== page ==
Blog  |   Puzzles  |   Books  |   About

The Change

This is one of a series of posts about my health/fitness journey. The first one is here.

Part 2: The Change

When I was obsessed with Cryptography, I learned about this cool photo. It was on the desk of William F. Friedman who ran a government agency that we now call the N.S.A. In the photo, his World War I, cryptanalysis students were instructed to tilt their heads precisely to make a binary encoding of the message “Knowledge is Power”.

Knowledge is Power

Riverbank Graduating Class, c. 1918

Cryptography was an obsession. My adult life has been a series of intellectual obsessions. I’ve kept a journal over the years that logs these obsessions, going back to 1985. I now keep it in Evernote. Here’s an excerpt from the early 2000s.

08/05 PUZZLES Sudoku Generation
11/05 Printable Mazes
12/05 AUTOMATA Clocks, Automata
12/05 Kakuro Generation (& books)
12/05 Krypto Kakuros
01/06 Wooden Clock Build

My intellectual life is a cycle – when I’m at the peak of an obsession, I’m learning about something, I’m buying books about it, I’m building things. Then, over time, my interest wanes. I feel scattered. I am interested in a few things simultaneously. Then something new (or a revisit of something old) comes along, and then I am obsessed anew, and the wave crests again.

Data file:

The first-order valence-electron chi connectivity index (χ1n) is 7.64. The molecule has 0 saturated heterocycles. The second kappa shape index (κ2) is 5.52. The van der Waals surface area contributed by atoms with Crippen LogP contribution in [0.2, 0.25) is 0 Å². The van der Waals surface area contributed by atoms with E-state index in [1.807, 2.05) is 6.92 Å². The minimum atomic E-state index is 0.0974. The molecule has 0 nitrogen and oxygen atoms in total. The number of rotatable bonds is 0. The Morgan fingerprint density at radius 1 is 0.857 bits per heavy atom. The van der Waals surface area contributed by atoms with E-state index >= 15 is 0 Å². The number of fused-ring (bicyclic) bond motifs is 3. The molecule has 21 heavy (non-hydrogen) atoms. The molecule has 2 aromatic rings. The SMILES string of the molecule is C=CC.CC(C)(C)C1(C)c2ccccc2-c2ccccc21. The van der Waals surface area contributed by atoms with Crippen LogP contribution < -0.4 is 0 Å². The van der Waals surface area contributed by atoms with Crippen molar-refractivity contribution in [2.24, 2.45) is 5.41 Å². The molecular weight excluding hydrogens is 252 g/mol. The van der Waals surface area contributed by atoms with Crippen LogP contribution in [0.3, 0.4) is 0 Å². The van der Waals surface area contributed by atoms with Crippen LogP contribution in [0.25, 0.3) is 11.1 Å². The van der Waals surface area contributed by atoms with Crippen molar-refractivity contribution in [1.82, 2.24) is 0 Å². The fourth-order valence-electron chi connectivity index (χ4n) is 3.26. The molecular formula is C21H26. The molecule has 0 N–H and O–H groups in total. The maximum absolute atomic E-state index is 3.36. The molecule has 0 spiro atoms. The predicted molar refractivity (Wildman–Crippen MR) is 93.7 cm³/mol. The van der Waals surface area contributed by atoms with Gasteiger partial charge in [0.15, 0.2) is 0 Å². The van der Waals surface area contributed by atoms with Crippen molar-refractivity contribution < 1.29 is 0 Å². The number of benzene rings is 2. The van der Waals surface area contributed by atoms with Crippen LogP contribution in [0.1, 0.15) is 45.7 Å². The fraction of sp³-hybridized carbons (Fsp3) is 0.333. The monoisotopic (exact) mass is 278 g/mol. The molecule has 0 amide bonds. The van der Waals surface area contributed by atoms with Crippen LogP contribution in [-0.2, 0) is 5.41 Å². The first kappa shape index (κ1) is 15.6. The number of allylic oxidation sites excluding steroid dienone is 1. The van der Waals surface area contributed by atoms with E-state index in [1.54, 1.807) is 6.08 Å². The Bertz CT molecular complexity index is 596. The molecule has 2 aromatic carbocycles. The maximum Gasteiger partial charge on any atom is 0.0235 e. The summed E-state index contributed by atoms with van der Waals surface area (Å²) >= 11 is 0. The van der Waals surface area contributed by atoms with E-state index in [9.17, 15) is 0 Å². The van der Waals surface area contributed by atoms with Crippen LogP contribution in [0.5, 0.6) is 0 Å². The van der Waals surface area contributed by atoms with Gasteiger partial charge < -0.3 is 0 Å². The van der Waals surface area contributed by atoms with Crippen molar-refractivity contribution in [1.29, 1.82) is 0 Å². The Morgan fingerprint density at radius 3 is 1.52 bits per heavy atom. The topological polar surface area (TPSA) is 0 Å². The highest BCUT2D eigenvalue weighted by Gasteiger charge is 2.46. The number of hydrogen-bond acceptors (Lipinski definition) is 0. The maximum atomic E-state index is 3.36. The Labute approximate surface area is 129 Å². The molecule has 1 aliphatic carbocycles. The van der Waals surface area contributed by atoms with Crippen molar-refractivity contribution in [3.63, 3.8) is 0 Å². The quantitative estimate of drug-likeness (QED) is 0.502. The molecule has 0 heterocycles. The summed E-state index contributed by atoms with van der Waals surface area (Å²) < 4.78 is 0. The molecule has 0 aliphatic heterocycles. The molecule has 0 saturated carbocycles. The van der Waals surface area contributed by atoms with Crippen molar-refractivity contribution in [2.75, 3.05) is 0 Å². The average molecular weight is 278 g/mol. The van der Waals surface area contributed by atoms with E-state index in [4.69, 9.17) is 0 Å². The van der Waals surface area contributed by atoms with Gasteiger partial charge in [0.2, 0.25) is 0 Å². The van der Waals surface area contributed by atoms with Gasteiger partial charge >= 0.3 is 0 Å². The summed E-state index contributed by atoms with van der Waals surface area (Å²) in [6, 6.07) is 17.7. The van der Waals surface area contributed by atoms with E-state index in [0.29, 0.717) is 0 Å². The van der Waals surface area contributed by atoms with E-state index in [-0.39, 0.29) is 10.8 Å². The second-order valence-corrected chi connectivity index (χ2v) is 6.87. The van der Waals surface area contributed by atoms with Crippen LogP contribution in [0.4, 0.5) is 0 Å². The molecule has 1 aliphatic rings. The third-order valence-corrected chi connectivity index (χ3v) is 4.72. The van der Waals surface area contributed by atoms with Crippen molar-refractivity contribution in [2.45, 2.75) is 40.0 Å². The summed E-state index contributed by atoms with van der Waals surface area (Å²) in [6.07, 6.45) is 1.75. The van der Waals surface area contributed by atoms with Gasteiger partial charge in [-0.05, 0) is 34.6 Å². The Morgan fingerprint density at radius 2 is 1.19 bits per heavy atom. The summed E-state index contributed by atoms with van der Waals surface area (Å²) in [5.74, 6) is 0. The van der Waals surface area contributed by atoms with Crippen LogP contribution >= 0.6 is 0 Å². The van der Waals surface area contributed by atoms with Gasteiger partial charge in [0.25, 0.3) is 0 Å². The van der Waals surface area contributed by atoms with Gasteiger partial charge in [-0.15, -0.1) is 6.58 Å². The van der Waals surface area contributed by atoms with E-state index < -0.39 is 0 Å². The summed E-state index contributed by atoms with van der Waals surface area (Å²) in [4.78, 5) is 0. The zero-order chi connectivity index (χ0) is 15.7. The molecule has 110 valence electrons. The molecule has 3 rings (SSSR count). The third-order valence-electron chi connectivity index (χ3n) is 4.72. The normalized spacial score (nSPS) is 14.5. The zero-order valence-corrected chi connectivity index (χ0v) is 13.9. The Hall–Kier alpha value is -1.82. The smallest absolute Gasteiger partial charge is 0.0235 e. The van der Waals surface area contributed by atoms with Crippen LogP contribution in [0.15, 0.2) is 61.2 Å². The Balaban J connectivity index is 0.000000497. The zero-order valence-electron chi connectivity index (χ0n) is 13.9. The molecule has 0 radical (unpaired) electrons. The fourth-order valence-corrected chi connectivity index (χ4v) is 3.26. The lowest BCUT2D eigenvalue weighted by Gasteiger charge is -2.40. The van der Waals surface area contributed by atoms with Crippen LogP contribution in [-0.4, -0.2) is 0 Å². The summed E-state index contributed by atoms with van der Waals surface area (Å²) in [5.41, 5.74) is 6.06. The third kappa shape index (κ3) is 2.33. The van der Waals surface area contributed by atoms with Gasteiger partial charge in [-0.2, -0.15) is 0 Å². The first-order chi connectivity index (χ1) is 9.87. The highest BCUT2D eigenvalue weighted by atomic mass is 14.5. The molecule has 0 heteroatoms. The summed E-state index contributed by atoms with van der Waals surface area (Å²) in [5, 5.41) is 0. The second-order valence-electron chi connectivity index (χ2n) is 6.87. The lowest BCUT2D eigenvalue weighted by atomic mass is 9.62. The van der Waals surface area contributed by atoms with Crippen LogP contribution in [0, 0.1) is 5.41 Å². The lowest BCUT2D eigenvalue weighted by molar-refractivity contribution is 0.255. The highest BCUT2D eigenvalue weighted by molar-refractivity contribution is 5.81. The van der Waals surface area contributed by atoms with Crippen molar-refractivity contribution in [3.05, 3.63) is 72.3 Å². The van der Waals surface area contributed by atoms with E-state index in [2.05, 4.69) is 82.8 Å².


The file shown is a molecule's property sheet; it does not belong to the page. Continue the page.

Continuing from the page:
This very blog has been a document of some of these obsessions. Automata, mechanical music instruments, computer chess, mockingbird song analysis, electronic music, puzzle construction, and so on. The topics cover a fairly wide range, but there are a few common factors: 1) computers are usually involved. 2) math is usually involved. 3) They tend to be fairly abstract.

For most of my adult life, these obsessions were the tool that kept me away from the things I disliked. Thinking about my current living situation. My family. My body. My mortality.

So, because I had engineered such a perfect system for avoiding thinking about my health, and my impending demise, it has always been extremely unpleasant for me to contemplate improving my health, because it runs counter to my basic life coping strategy.

The last time I lost a significant amount of weight, when I was approaching my 40s, I joined Weight Watchers. This is what my obsession journal looks like from that period:

08/99-09/99 Computer Chess MuChess (reprise)
09/99 Depression
10/99 Losing Weight, Weight Watchers  (lost 50 lbs, down to about 185 lbs)
11/99 PDFLib
11/99 Lego Robots
12/99 Depressed
02/00 Constellations, Astronomy Trigger: Barnes and Noble – browsing science rack, “Stars” by H.A.Ray
03/00 Apache/Perl/Website (big website update)
03/00 Algorithmic Flash/Perl Generator

What I see is that for a period of time – basically starting in October 1999, I made losing weight one of my obsessions. This obsession lasted for a few months, and I managed to lose about 50 pounds, getting down to the same weight I am now, in the first few months of 2000.